CEDAR CITY — The Utah Shakespeare Festival has announced a new name, an increased commitment and an enhanced mission for its new plays program. Formerly known as the “New American Playwrights Project” – or NAPP – the festival’s primary vehicle for exploring new works will now be a new program, “Words3.”
The new name comes from the line “Word, words, words” in Shakespeare’s play “Hamlet” and focuses the new program firmly on the text and the work of playwrights.
“The program aims to not only replace but improve upon the foundation of NAPP by providing a platform to move plays from the developmental/reading stage to fully funded productions,” says David Ivers, Utah Shakespeare Festival artistic director.
“As part of our efforts to expand and diversify our audience, we must also expand and diversify the voices who make our work. Ushering in new plays, new playwrights and new context for engagement is paramount to the success of our new studio theatre. Expect to see commissioned playwrights, workshops and reading series throughout the coming seasons.”
According to the festival, the mission of Words3 is to nurture and develop “openly-submitted and commissioned-based new plays by providing a professionally supported platform for readings, workshops, and fully realized productions as part of an ongoing commitment to create a diverse body of work.”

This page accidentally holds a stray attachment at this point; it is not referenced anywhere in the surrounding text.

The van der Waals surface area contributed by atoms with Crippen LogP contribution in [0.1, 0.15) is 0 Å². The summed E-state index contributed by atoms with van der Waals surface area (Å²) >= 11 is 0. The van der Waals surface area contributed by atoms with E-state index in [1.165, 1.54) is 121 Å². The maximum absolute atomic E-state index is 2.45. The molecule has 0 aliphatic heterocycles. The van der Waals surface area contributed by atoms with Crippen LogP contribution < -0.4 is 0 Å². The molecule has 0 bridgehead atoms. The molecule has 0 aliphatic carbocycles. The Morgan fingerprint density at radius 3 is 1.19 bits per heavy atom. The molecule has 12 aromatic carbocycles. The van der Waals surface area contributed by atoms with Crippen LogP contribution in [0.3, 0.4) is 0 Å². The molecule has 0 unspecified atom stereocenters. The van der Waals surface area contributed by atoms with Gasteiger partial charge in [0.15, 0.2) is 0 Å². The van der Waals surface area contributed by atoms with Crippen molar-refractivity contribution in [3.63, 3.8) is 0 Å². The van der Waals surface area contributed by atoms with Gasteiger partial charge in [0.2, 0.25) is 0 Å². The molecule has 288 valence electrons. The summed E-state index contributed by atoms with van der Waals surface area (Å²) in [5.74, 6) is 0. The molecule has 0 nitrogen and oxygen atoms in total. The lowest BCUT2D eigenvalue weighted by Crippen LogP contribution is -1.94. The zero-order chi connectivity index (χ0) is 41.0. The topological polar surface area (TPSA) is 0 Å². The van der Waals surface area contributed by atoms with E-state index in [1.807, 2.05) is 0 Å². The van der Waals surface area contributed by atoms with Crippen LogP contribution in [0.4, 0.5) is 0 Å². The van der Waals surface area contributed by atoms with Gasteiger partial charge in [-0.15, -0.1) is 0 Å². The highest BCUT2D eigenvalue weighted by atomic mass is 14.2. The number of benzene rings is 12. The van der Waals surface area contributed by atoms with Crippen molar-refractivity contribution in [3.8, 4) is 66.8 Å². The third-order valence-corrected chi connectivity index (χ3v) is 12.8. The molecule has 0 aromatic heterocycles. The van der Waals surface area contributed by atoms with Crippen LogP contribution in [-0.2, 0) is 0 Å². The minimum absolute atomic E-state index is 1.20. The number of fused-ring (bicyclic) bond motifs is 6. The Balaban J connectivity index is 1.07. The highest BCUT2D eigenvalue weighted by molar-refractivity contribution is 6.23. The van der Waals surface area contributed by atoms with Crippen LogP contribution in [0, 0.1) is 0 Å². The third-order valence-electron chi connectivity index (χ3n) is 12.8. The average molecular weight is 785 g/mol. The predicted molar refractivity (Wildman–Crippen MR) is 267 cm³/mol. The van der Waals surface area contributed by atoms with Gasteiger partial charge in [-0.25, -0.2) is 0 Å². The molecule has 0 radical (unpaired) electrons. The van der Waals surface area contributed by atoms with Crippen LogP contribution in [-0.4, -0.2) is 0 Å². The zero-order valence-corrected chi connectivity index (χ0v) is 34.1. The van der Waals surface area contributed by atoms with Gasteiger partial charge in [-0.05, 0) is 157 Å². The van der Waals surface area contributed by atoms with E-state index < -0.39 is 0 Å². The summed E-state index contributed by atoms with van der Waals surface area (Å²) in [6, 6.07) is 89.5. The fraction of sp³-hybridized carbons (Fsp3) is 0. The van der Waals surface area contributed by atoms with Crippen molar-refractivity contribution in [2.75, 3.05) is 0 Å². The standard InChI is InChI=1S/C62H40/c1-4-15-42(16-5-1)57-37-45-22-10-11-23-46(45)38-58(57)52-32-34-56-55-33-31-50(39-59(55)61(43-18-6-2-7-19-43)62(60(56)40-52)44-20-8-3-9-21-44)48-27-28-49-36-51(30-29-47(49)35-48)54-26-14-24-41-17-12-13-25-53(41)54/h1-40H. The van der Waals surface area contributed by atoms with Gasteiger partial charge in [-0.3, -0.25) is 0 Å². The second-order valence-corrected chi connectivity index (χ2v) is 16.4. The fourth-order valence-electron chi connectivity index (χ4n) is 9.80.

Charles Metten, director of the New American Playwrights Project, said he is thrilled the Utah Shakespeare Festival is continuing its commitment to new plays and playwrights.
“We have worked many years to nurture playwrights,” Metten said, “and I am excited to continue to mentor, advocate for and develop these new works.”
The new name also reflects a commitment to staging new works as part of the festival’s mainstage repertory season. For instance, “How to Fight Loneliness” by Neil LaBute is receiving a staged reading in 2016 and will have a fully realized production as part of the festival’s regular 2017 season.
“The Utah Shakespeare Festival has committed its resources and vision to support new work,” Ivers said. “The ideas of these works should inspire audiences to engage about the importance of fostering the ‘Shakespeares of tomorrow.’
Brian Vaughn, Utah Shakespeare Festival artistic director, echoed Ivers’ sentiments.
“Just as Shakespeare was writing for contemporary audiences, our vision is to unfold stories that relate to our current collective humanity,” Vaughn said. “Words3 will help usher in new voices with a platform of development and performance that will fulfill our mission of presenting classical and contemporary theatre.”
The new name, as well as a new logo, was unveiled Friday to the audience attending the New American Playwrights Project reading of Debora Threedy’s script “One Big Union.”
Submission dates and guidelines for Words3 will be similar to New American Playwrights Project. Scripts for consideration for 2018 can be submitted via email starting Jan. 5. The deadline for unrepresented playwrights is Feb. 15, and the deadline for playwrights with representation is April 5.
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